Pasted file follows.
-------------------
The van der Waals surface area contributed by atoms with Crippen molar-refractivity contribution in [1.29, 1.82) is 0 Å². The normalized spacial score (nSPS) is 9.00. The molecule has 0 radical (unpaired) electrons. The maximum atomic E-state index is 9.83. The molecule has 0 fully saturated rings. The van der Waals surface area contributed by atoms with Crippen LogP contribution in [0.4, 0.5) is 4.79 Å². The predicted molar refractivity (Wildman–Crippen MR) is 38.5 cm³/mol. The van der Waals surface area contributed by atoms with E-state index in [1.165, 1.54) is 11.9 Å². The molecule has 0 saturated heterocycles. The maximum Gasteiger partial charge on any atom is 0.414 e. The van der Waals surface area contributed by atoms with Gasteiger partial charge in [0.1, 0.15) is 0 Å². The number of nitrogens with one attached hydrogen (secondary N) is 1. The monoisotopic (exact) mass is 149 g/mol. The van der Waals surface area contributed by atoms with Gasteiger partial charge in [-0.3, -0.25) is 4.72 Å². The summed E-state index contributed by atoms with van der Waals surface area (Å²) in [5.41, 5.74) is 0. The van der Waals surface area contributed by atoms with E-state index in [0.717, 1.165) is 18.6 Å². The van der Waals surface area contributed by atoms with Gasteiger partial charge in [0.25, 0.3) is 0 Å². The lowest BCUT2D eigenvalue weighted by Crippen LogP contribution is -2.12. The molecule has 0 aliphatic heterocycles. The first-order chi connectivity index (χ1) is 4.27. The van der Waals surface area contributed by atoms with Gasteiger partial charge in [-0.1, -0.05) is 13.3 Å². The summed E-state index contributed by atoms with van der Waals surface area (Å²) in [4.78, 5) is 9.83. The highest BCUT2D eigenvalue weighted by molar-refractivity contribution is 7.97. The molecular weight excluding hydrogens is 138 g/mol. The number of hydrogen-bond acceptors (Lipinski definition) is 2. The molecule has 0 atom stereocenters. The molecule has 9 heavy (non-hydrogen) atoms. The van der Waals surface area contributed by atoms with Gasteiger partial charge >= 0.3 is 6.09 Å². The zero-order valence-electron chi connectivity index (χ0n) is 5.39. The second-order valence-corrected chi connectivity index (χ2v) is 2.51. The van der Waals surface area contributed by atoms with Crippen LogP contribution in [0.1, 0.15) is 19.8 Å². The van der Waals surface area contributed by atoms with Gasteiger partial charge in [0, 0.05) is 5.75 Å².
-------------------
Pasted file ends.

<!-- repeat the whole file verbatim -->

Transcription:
The van der Waals surface area contributed by atoms with Crippen molar-refractivity contribution in [1.29, 1.82) is 0 Å². The normalized spacial score (nSPS) is 9.00. The molecule has 0 radical (unpaired) electrons. The maximum atomic E-state index is 9.83. The molecule has 0 fully saturated rings. The van der Waals surface area contributed by atoms with Crippen LogP contribution in [0.4, 0.5) is 4.79 Å². The predicted molar refractivity (Wildman–Crippen MR) is 38.5 cm³/mol. The van der Waals surface area contributed by atoms with E-state index in [1.165, 1.54) is 11.9 Å². The molecule has 0 saturated heterocycles. The maximum Gasteiger partial charge on any atom is 0.414 e. The van der Waals surface area contributed by atoms with Gasteiger partial charge in [0.1, 0.15) is 0 Å². The number of nitrogens with one attached hydrogen (secondary N) is 1. The monoisotopic (exact) mass is 149 g/mol. The van der Waals surface area contributed by atoms with Gasteiger partial charge in [-0.3, -0.25) is 4.72 Å². The summed E-state index contributed by atoms with van der Waals surface area (Å²) in [5.41, 5.74) is 0. The van der Waals surface area contributed by atoms with E-state index in [0.717, 1.165) is 18.6 Å². The van der Waals surface area contributed by atoms with Gasteiger partial charge in [0.25, 0.3) is 0 Å². The lowest BCUT2D eigenvalue weighted by Crippen LogP contribution is -2.12. The molecule has 0 aliphatic heterocycles. The first-order chi connectivity index (χ1) is 4.27. The van der Waals surface area contributed by atoms with Gasteiger partial charge in [-0.1, -0.05) is 13.3 Å². The summed E-state index contributed by atoms with van der Waals surface area (Å²) in [4.78, 5) is 9.83. The highest BCUT2D eigenvalue weighted by molar-refractivity contribution is 7.97. The molecular weight excluding hydrogens is 138 g/mol. The number of hydrogen-bond acceptors (Lipinski definition) is 2. The molecule has 0 atom stereocenters. The molecule has 9 heavy (non-hydrogen) atoms. The van der Waals surface area contributed by atoms with Gasteiger partial charge >= 0.3 is 6.09 Å². The zero-order valence-electron chi connectivity index (χ0n) is 5.39. The second-order valence-corrected chi connectivity index (χ2v) is 2.51. The van der Waals surface area contributed by atoms with Crippen LogP contribution in [0.1, 0.15) is 19.8 Å². The van der Waals surface area contributed by atoms with Gasteiger partial charge in [0, 0.05) is 5.75 Å².